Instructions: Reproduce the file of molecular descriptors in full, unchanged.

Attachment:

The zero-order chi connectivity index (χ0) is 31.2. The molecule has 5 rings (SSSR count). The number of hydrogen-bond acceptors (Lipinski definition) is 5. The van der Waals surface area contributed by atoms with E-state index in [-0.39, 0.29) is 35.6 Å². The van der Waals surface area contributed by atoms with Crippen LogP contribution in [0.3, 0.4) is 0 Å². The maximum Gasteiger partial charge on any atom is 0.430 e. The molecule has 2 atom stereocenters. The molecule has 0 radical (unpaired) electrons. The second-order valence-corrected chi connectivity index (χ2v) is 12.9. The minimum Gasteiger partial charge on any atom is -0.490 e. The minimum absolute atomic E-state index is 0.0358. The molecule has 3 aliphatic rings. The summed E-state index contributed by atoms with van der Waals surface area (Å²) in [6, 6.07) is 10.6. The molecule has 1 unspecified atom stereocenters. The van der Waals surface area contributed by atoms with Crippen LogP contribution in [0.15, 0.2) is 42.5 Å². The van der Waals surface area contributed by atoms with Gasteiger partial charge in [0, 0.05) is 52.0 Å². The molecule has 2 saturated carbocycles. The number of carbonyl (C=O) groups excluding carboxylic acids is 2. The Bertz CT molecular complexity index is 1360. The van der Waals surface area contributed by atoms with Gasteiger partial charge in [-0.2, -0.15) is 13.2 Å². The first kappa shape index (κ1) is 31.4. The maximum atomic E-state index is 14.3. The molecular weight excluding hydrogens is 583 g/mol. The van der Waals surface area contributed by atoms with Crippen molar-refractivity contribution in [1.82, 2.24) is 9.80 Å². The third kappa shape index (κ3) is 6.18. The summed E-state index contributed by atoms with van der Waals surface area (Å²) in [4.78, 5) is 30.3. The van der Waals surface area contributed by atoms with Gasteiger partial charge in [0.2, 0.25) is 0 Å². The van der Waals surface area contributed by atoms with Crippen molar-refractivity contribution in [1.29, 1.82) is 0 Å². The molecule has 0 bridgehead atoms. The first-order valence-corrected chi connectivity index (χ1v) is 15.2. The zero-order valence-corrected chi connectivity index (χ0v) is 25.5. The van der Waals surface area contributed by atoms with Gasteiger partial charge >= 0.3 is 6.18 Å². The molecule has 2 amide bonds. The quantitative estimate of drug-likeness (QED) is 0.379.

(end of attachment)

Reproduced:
The zero-order chi connectivity index (χ0) is 31.2. The molecule has 5 rings (SSSR count). The number of hydrogen-bond acceptors (Lipinski definition) is 5. The van der Waals surface area contributed by atoms with E-state index in [-0.39, 0.29) is 35.6 Å². The van der Waals surface area contributed by atoms with Crippen LogP contribution in [0.3, 0.4) is 0 Å². The maximum Gasteiger partial charge on any atom is 0.430 e. The molecule has 2 atom stereocenters. The molecule has 0 radical (unpaired) electrons. The second-order valence-corrected chi connectivity index (χ2v) is 12.9. The minimum Gasteiger partial charge on any atom is -0.490 e. The minimum absolute atomic E-state index is 0.0358. The molecule has 3 aliphatic rings. The summed E-state index contributed by atoms with van der Waals surface area (Å²) in [6, 6.07) is 10.6. The molecule has 1 unspecified atom stereocenters. The van der Waals surface area contributed by atoms with Crippen LogP contribution in [0.15, 0.2) is 42.5 Å². The van der Waals surface area contributed by atoms with Gasteiger partial charge in [0, 0.05) is 52.0 Å². The molecule has 2 saturated carbocycles. The number of carbonyl (C=O) groups excluding carboxylic acids is 2. The Bertz CT molecular complexity index is 1360. The van der Waals surface area contributed by atoms with Gasteiger partial charge in [-0.2, -0.15) is 13.2 Å². The first kappa shape index (κ1) is 31.4. The maximum atomic E-state index is 14.3. The molecular weight excluding hydrogens is 583 g/mol. The van der Waals surface area contributed by atoms with Crippen molar-refractivity contribution in [1.82, 2.24) is 9.80 Å². The third kappa shape index (κ3) is 6.18. The summed E-state index contributed by atoms with van der Waals surface area (Å²) in [4.78, 5) is 30.3. The van der Waals surface area contributed by atoms with Gasteiger partial charge in [0.2, 0.25) is 0 Å². The van der Waals surface area contributed by atoms with Crippen molar-refractivity contribution in [1.29, 1.82) is 0 Å². The molecule has 0 bridgehead atoms. The first-order valence-corrected chi connectivity index (χ1v) is 15.2. The zero-order valence-corrected chi connectivity index (χ0v) is 25.5. The van der Waals surface area contributed by atoms with Gasteiger partial charge >= 0.3 is 6.18 Å². The molecule has 2 amide bonds. The quantitative estimate of drug-likeness (QED) is 0.379.